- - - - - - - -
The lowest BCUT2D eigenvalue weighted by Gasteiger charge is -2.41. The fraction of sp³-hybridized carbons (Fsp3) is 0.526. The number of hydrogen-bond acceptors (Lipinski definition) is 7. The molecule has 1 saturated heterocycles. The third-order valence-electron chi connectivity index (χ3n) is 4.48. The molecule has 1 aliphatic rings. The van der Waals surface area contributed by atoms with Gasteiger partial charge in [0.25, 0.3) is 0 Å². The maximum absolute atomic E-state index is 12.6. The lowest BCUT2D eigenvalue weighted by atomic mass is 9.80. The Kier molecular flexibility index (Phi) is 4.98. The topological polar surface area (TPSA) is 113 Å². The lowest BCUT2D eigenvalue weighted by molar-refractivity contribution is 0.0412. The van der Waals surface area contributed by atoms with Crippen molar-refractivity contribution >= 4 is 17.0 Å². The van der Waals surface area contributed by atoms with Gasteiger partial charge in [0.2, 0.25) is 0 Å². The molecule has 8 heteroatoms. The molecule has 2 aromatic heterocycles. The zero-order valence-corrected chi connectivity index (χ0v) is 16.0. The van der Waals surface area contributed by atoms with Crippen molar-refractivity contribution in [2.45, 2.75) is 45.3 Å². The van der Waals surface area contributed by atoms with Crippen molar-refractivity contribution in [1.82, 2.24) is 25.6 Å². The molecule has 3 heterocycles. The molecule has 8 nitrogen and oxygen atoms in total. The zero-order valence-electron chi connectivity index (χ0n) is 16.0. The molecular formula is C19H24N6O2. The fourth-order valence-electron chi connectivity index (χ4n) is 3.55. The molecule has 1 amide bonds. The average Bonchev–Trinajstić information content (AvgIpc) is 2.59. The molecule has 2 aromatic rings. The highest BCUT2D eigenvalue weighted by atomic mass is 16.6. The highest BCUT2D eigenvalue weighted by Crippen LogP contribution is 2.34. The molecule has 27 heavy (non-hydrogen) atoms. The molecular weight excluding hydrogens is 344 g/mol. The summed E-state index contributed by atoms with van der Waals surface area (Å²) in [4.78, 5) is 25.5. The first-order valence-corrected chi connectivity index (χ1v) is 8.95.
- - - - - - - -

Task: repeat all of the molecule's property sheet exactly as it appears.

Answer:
The lowest BCUT2D eigenvalue weighted by Gasteiger charge is -2.41. The fraction of sp³-hybridized carbons (Fsp3) is 0.526. The number of hydrogen-bond acceptors (Lipinski definition) is 7. The molecule has 1 saturated heterocycles. The third-order valence-electron chi connectivity index (χ3n) is 4.48. The molecule has 1 aliphatic rings. The van der Waals surface area contributed by atoms with Gasteiger partial charge in [0.25, 0.3) is 0 Å². The maximum absolute atomic E-state index is 12.6. The lowest BCUT2D eigenvalue weighted by atomic mass is 9.80. The Kier molecular flexibility index (Phi) is 4.98. The topological polar surface area (TPSA) is 113 Å². The lowest BCUT2D eigenvalue weighted by molar-refractivity contribution is 0.0412. The van der Waals surface area contributed by atoms with Crippen molar-refractivity contribution >= 4 is 17.0 Å². The van der Waals surface area contributed by atoms with Gasteiger partial charge in [0.2, 0.25) is 0 Å². The molecule has 8 heteroatoms. The molecule has 2 aromatic heterocycles. The zero-order valence-corrected chi connectivity index (χ0v) is 16.0. The van der Waals surface area contributed by atoms with Crippen molar-refractivity contribution in [2.45, 2.75) is 45.3 Å². The van der Waals surface area contributed by atoms with Crippen molar-refractivity contribution in [1.82, 2.24) is 25.6 Å². The molecule has 3 heterocycles. The molecule has 8 nitrogen and oxygen atoms in total. The zero-order valence-electron chi connectivity index (χ0n) is 16.0. The molecular formula is C19H24N6O2. The fourth-order valence-electron chi connectivity index (χ4n) is 3.55. The molecule has 1 amide bonds. The average Bonchev–Trinajstić information content (AvgIpc) is 2.59. The molecule has 2 aromatic rings. The highest BCUT2D eigenvalue weighted by atomic mass is 16.6. The highest BCUT2D eigenvalue weighted by Crippen LogP contribution is 2.34. The molecule has 27 heavy (non-hydrogen) atoms. The molecular weight excluding hydrogens is 344 g/mol. The summed E-state index contributed by atoms with van der Waals surface area (Å²) in [4.78, 5) is 25.5. The first-order valence-corrected chi connectivity index (χ1v) is 8.95.